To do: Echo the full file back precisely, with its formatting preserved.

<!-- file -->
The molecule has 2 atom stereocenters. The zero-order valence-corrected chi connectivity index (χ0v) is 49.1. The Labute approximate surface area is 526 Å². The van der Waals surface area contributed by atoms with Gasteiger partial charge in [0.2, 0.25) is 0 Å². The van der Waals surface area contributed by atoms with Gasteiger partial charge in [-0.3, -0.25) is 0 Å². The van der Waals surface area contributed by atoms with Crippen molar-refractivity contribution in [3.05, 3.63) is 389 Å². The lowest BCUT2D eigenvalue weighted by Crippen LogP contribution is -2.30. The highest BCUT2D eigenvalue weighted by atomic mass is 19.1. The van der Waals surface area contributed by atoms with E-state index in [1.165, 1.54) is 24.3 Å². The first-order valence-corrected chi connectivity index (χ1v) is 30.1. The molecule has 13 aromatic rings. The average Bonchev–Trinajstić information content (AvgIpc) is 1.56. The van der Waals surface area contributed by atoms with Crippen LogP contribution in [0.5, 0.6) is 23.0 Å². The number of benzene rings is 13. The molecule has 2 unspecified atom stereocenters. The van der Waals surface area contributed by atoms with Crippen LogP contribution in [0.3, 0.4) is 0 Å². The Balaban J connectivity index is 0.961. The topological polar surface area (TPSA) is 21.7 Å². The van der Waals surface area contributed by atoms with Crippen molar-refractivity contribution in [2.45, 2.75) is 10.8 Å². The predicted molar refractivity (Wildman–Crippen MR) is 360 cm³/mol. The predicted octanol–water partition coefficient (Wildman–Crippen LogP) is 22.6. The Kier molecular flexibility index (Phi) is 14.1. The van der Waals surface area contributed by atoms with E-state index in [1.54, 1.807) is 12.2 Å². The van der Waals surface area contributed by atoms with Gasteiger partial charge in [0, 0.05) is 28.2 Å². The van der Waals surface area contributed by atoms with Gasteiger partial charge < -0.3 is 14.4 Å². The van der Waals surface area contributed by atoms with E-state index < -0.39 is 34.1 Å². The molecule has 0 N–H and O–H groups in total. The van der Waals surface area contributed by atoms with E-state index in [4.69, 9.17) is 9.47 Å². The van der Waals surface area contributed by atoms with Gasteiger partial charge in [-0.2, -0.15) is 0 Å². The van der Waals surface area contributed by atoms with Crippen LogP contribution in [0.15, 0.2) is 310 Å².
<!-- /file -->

The molecule has 2 atom stereocenters. The zero-order valence-corrected chi connectivity index (χ0v) is 49.1. The Labute approximate surface area is 526 Å². The van der Waals surface area contributed by atoms with Gasteiger partial charge in [0.2, 0.25) is 0 Å². The van der Waals surface area contributed by atoms with Gasteiger partial charge in [-0.3, -0.25) is 0 Å². The van der Waals surface area contributed by atoms with Crippen molar-refractivity contribution in [3.05, 3.63) is 389 Å². The lowest BCUT2D eigenvalue weighted by Crippen LogP contribution is -2.30. The highest BCUT2D eigenvalue weighted by atomic mass is 19.1. The van der Waals surface area contributed by atoms with E-state index in [1.165, 1.54) is 24.3 Å². The first-order valence-corrected chi connectivity index (χ1v) is 30.1. The molecule has 13 aromatic rings. The average Bonchev–Trinajstić information content (AvgIpc) is 1.56. The van der Waals surface area contributed by atoms with Crippen LogP contribution in [0.5, 0.6) is 23.0 Å². The number of benzene rings is 13. The molecule has 2 unspecified atom stereocenters. The van der Waals surface area contributed by atoms with Crippen LogP contribution in [0.3, 0.4) is 0 Å². The Balaban J connectivity index is 0.961. The topological polar surface area (TPSA) is 21.7 Å². The van der Waals surface area contributed by atoms with Crippen molar-refractivity contribution in [2.45, 2.75) is 10.8 Å². The predicted molar refractivity (Wildman–Crippen MR) is 360 cm³/mol. The predicted octanol–water partition coefficient (Wildman–Crippen LogP) is 22.6. The Kier molecular flexibility index (Phi) is 14.1. The van der Waals surface area contributed by atoms with E-state index in [1.54, 1.807) is 12.2 Å². The van der Waals surface area contributed by atoms with Gasteiger partial charge in [0, 0.05) is 28.2 Å². The van der Waals surface area contributed by atoms with Gasteiger partial charge < -0.3 is 14.4 Å². The van der Waals surface area contributed by atoms with E-state index < -0.39 is 34.1 Å². The molecule has 0 N–H and O–H groups in total. The van der Waals surface area contributed by atoms with E-state index in [4.69, 9.17) is 9.47 Å². The van der Waals surface area contributed by atoms with Gasteiger partial charge in [-0.2, -0.15) is 0 Å². The van der Waals surface area contributed by atoms with Crippen LogP contribution in [0.15, 0.2) is 310 Å².